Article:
What type of hostel guest are you?

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As someone who has done the majority of her travelling on cruise ships (upon which I was employed), having to find my own accommodation is new to me. I recently embarked on my very first completely solo solo-trip alone and while travelling in Jaco, Costa Rica, I had my very first hostel experience. While I was there, I met a number of other travellers/backpackers/guests. (I said ‘hostel guest’ in the title because I didn’t feel like I was backpacking, and actually, I don’t even own a backpack.) While I was only there for seven days (considered a ‘long stay’ in a hostel) I felt like I kept meeting different versions of the same few people. I suspect that the characteristics exhibited by them are actually very stereotypical of hostel guests everywhere.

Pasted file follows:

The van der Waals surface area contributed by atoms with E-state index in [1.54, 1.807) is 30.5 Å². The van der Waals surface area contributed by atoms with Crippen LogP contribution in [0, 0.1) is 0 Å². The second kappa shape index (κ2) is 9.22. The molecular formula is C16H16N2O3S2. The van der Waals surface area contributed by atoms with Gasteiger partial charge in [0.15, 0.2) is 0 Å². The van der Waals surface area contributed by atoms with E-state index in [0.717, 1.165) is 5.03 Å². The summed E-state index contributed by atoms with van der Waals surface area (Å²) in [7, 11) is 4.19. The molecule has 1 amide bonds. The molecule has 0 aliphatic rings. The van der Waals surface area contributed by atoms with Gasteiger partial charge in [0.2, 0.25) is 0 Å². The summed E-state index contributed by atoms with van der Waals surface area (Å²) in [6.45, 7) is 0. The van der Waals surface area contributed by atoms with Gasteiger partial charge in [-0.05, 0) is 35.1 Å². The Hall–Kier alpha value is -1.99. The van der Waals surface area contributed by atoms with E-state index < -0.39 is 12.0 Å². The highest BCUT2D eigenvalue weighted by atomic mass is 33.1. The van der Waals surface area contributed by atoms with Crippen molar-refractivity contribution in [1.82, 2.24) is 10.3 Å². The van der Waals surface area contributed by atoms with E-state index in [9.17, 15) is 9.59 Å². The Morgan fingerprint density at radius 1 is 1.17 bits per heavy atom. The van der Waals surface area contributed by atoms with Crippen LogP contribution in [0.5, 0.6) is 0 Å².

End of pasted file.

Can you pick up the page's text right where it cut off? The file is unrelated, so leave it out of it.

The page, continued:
I have, therefore, decided to profile them for you here and if you are a frequent hostel-frequenter you can tell me if I’m wrong or if I missed anyone?


Funny travel blog
The Selina hostel pool at night

1. The horny millennial 
These people are banging their way around the world, possibly as part of their own anthropological study, or possibly in their quest to collect exotic STDs. It could be a local, it could be another backpacker. As long as you are from a different country to them (and there’s alcohol) you might just get lucky. 
(More often female than you would think.)

2. The people who can’t have fun without alcohol
(Sometimes doubling as horny millennials.) 
Wherever they are they have a drink in their hands. They will stay up late playing drinking games, bragging about the drugs they took at the Full Moon parties they have attended in different countries. The more you have narrowly escaped death by substance abuse, the cooler you are to them.